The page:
Calm Down. (You’ve Got The Meeting!)
36creative | July 25, 2016
Yes! You finally made a connection with the prospect you’ve been trying to reach for what feels like forever. You are ready and eager to share the wonders of your product and eager to prove that they are a perfect fit for their organization. You also recently learned while doing some research on LinkedIn, that you share your contact’s alma mater – this is certainly to be! You are bursting with excitement. It’s “go” time.
Or is it?
There is nothing wrong with enthusiasm… but put yourself in your buyer’s shoes. It can be overwhelming, even off-putting, when you are faced with someone whose energy and enthusiasm far surpasses your own.
How do I calm down?
- Stop Moving.Silence and stillness are powerful qualities. There is little benefit to our constant nodding and nervous laughter. Bring a new level of active listening; (try NOT taking notes for a change) and just listen. Really listen.
- Lower Your Voice.Slower pacing and a lower tone of voice have a soothing, calming effect on others. Ironically, the easiest person to interrupt is the one speaking too quickly.
- Stop Offering Commentary.Simply ask your question and accept the response. There is no good reason for you to validate their response with your opinion or a quick reply such as “that’s great!” or “awesome!” or “I totally understand!”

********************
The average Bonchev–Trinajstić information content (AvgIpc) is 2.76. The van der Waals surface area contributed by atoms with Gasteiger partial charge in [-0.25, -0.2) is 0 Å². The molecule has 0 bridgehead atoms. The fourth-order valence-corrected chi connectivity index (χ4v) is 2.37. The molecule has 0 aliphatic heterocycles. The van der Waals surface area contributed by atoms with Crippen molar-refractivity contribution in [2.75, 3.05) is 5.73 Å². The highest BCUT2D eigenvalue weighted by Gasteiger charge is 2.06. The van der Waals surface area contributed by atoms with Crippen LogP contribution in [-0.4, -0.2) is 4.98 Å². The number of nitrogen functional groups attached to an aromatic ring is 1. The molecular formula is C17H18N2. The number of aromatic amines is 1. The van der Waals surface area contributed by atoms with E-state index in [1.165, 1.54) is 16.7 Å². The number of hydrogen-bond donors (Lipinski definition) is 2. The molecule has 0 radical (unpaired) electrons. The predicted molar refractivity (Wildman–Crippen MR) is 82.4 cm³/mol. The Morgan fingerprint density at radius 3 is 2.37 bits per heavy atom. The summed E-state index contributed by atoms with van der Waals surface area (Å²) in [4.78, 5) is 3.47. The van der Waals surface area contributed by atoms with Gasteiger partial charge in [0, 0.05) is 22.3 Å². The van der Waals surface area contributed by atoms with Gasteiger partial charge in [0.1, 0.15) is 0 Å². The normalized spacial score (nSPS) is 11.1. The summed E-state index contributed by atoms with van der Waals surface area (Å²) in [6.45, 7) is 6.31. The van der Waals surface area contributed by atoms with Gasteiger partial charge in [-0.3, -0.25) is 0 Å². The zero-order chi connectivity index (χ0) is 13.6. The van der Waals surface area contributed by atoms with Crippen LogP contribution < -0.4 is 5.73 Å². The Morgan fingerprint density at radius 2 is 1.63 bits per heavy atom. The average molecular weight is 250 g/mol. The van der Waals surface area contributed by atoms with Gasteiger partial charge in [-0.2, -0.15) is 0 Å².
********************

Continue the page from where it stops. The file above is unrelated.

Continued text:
How do I become more assertive?
- Don’t Announce Intent.Stop explaining that you are going to do something, and just do it. Have confidence in asking for what you want, and equal confidence that you can handle a customer’s “no.” Don’t say: “I’d like to show you this feature during the demo.” Try: “Look at this.”
- Answer Succinctly.When you are asked a yes or no question simply respond with “Yes” or “No”. Don’t feel the need to justify and elaborate upon your response. Then remain silent and let the customer provide more context and color to their question.
- Start with Conclusion.If you want to come across as less “salesy” try this approach. When you lead with the conclusion you command a high level of social value. For example, instead of explaining all of the reasons why you want to meet the contact’s boss before you ask the question, invert it. Try: “I suggest we escalate this conversation to include your manager. Here is why.”
By providing your reasoning after your conclusion (instead of before) you appear more confident and less needy.
At the end of the day, being calm and assertive is always a winning strategy, because it forces you to be genuine and to slow down. This forges a deeper connection and understanding that may just lead to a closed deal sooner than you even expected.
Remember: patience with customers, and inpatient with pipelines. Not the other way around.